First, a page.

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Showing posts from April, 2017

Evil Portents for Europe and Windsor Family Harmony

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The bombing of the Basque market town Guernica by the German Condor Legion operating in support of General Franco’s Nationalist forces is arguably the best known event in the Spanish Civil War. It held far wider significance and has deservedly gone down in history. There was no military justification for the murderous attack on a defenceless town on market, which killed a large proportion of the inhabitants. It displayed Franco’s ruthless methods and gave the world a foretaste of the horrors of aerial warfare. Despite feeble denials, Guernica proved the extent of German involvement in the war. It was commemorated in a surge of artistic work, most famously Picasso’s huge painting.

The meeting between Mussolini and the Austrian Chancellor Schuschnigg at Venice produced an unpleasant surprise for the Austrians. The reception was superficially amicable with the Duce accompanying Schuschnigg personally on a motor launch trip to the Lido where the Austrian leader was able to indulge his pass…

British Empire Proves Easier to Celebrate and Fight for than to Finance

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Neville Chamberlain presented his sixth (and last) consecutive Budget as Chancellor of the Exchequer. Whilst he still fell well short of Lloyd George’s record of eight Budgets, he had superintended Britain’s slow and painful recovery from the worst of the world slump. His task had not, though, got any easier. Above all the cost of rearming Britain had pushed government spending up to the unheard of level of £855m, £57m more than in the previous year. Military spending accounted for almost one quarter of the total. Chamberlain made an uncharacteristic error in determining how to finance this. Assuming that financial and business circles would share his loathing of deficit finance, he proposed the introduction of an extra level of corporate taxation under the name “National Defence Contribution”. It was modelled on the old Excess Profits Duty, designed to capture business profiteering during the First World War. The details had been poorly thought out: taxing increases in profits would …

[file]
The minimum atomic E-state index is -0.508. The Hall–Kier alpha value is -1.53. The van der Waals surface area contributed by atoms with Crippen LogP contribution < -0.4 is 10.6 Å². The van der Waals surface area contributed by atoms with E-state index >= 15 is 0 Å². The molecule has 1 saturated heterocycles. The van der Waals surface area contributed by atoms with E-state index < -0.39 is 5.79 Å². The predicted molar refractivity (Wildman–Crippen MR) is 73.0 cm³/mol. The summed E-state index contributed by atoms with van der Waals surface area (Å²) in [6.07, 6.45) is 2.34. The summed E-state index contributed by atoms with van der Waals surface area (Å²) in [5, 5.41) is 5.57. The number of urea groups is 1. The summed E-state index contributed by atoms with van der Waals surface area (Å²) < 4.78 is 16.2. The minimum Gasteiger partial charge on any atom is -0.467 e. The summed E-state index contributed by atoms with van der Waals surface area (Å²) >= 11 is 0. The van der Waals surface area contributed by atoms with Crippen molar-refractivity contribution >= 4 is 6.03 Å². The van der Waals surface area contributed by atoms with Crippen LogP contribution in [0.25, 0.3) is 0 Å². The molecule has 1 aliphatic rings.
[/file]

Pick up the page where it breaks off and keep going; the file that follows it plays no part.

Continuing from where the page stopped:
British Policy In Spain Rings Hollow, Front Populaire's Hollower Yet

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The Labour Party at last found a convenient tool to belabour the government's policy on the Spanish Civil War without adopting the potentially embarrassing position of actually coming out in outright support of the Spanish Republic and incurring the dread risk of seeming to endorse anything like military action. The flashpoint was the Nationalist blockade of the port of Bilbao in the Basque region, aimed at throttling Republican resistance there. Despite the government having made a great show of dispatching a whole battle-cruiser - H.M.S. Hood, pride of the Royal Navy, sunk by Bismark four years later - to the station, the Labour Party felt it could safely introduce a motion of censure saying that insufficient steps were being taken to protect British merchant shipping. the motion was, inevitably, defeated heavily.
The Blum Front Populaire government in France was also being castigated for its Spanish policy, with its numerous right-wing opponents happily taking up breathtakingl…

Competitive Modernity

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The latest announcements of plans for the coronation of King George VI and Queen Elizabeth and related festivities displayed a blend of the ancient and modern. The old custom of progressing down the Thames by a Royal Barge was to be revived. The Royal couple would travel from Westminster to Greenwich on the Thames accompanied by the professional and political heads of the Royal Navy to open the National Maritime Museum. The boat itself was a newly built, entirely modern craft on the pattern of admirals' barges in the Royal Navy. As a complete innovation, the BBC said it would broadcast the coronation on television. Less radically, but still significantly the King would also make a radio broadcast to the Empire on the day of the ceremony. He had not resumed his father's practice of Christmas Day broadcasts, partly because of his stammer. As his elder brother had broadcast early in his brief reign, it might have been seen as telling if he had completely abstained from broadcast…